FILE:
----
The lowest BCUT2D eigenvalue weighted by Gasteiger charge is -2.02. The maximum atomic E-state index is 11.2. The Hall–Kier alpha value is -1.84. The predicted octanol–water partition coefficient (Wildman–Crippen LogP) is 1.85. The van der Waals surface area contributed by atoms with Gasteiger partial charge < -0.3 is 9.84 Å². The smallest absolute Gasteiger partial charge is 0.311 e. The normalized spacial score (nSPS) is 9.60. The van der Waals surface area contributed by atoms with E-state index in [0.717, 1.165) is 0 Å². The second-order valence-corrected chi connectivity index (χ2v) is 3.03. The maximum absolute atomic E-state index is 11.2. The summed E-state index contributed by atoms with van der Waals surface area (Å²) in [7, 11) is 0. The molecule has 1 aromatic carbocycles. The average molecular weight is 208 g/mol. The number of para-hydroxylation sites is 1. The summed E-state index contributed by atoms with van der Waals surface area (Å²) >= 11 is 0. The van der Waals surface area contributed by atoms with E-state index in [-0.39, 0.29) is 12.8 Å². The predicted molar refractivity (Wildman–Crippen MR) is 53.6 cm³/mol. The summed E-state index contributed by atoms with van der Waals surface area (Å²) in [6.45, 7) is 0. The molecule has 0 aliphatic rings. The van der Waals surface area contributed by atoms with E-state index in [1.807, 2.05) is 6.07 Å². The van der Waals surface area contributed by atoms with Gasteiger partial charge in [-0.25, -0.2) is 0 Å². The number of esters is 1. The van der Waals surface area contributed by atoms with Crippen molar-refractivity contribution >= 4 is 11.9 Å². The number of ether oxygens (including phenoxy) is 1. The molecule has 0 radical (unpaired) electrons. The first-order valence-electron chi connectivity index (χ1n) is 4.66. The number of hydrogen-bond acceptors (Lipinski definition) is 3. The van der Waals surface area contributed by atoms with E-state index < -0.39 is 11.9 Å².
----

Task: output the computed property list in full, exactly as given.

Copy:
The lowest BCUT2D eigenvalue weighted by Gasteiger charge is -2.02. The maximum atomic E-state index is 11.2. The Hall–Kier alpha value is -1.84. The predicted octanol–water partition coefficient (Wildman–Crippen LogP) is 1.85. The van der Waals surface area contributed by atoms with Gasteiger partial charge < -0.3 is 9.84 Å². The smallest absolute Gasteiger partial charge is 0.311 e. The normalized spacial score (nSPS) is 9.60. The van der Waals surface area contributed by atoms with E-state index in [0.717, 1.165) is 0 Å². The second-order valence-corrected chi connectivity index (χ2v) is 3.03. The maximum absolute atomic E-state index is 11.2. The summed E-state index contributed by atoms with van der Waals surface area (Å²) in [7, 11) is 0. The molecule has 1 aromatic carbocycles. The average molecular weight is 208 g/mol. The number of para-hydroxylation sites is 1. The summed E-state index contributed by atoms with van der Waals surface area (Å²) >= 11 is 0. The van der Waals surface area contributed by atoms with E-state index in [-0.39, 0.29) is 12.8 Å². The predicted molar refractivity (Wildman–Crippen MR) is 53.6 cm³/mol. The summed E-state index contributed by atoms with van der Waals surface area (Å²) in [6.45, 7) is 0. The molecule has 0 aliphatic rings. The van der Waals surface area contributed by atoms with E-state index in [1.807, 2.05) is 6.07 Å². The van der Waals surface area contributed by atoms with Gasteiger partial charge in [-0.25, -0.2) is 0 Å². The number of esters is 1. The van der Waals surface area contributed by atoms with Crippen molar-refractivity contribution >= 4 is 11.9 Å². The number of ether oxygens (including phenoxy) is 1. The molecule has 0 radical (unpaired) electrons. The first-order valence-electron chi connectivity index (χ1n) is 4.66. The number of hydrogen-bond acceptors (Lipinski definition) is 3. The van der Waals surface area contributed by atoms with E-state index < -0.39 is 11.9 Å².